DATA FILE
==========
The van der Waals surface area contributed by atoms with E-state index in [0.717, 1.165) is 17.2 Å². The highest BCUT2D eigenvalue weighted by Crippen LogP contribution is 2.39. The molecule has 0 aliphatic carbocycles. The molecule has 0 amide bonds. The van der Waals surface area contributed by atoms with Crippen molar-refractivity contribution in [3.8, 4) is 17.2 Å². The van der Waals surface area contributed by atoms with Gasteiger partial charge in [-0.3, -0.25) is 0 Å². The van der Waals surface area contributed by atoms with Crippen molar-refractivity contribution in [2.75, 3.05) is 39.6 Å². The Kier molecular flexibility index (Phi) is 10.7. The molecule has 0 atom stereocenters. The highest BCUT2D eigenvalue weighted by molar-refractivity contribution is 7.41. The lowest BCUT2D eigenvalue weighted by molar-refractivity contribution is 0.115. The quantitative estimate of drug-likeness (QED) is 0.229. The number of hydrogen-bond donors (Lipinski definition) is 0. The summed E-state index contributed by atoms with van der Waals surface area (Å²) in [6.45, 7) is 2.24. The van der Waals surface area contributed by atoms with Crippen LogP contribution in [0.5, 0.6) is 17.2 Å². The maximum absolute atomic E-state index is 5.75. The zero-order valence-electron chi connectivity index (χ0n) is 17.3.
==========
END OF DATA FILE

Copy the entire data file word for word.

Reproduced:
The van der Waals surface area contributed by atoms with E-state index in [0.717, 1.165) is 17.2 Å². The highest BCUT2D eigenvalue weighted by Crippen LogP contribution is 2.39. The molecule has 0 aliphatic carbocycles. The molecule has 0 amide bonds. The van der Waals surface area contributed by atoms with Crippen molar-refractivity contribution in [3.8, 4) is 17.2 Å². The van der Waals surface area contributed by atoms with Gasteiger partial charge in [-0.3, -0.25) is 0 Å². The van der Waals surface area contributed by atoms with Crippen molar-refractivity contribution in [2.75, 3.05) is 39.6 Å². The Kier molecular flexibility index (Phi) is 10.7. The molecule has 0 atom stereocenters. The highest BCUT2D eigenvalue weighted by molar-refractivity contribution is 7.41. The lowest BCUT2D eigenvalue weighted by molar-refractivity contribution is 0.115. The quantitative estimate of drug-likeness (QED) is 0.229. The number of hydrogen-bond donors (Lipinski definition) is 0. The summed E-state index contributed by atoms with van der Waals surface area (Å²) in [6.45, 7) is 2.24. The van der Waals surface area contributed by atoms with Crippen LogP contribution in [0.5, 0.6) is 17.2 Å². The maximum absolute atomic E-state index is 5.75. The zero-order valence-electron chi connectivity index (χ0n) is 17.3.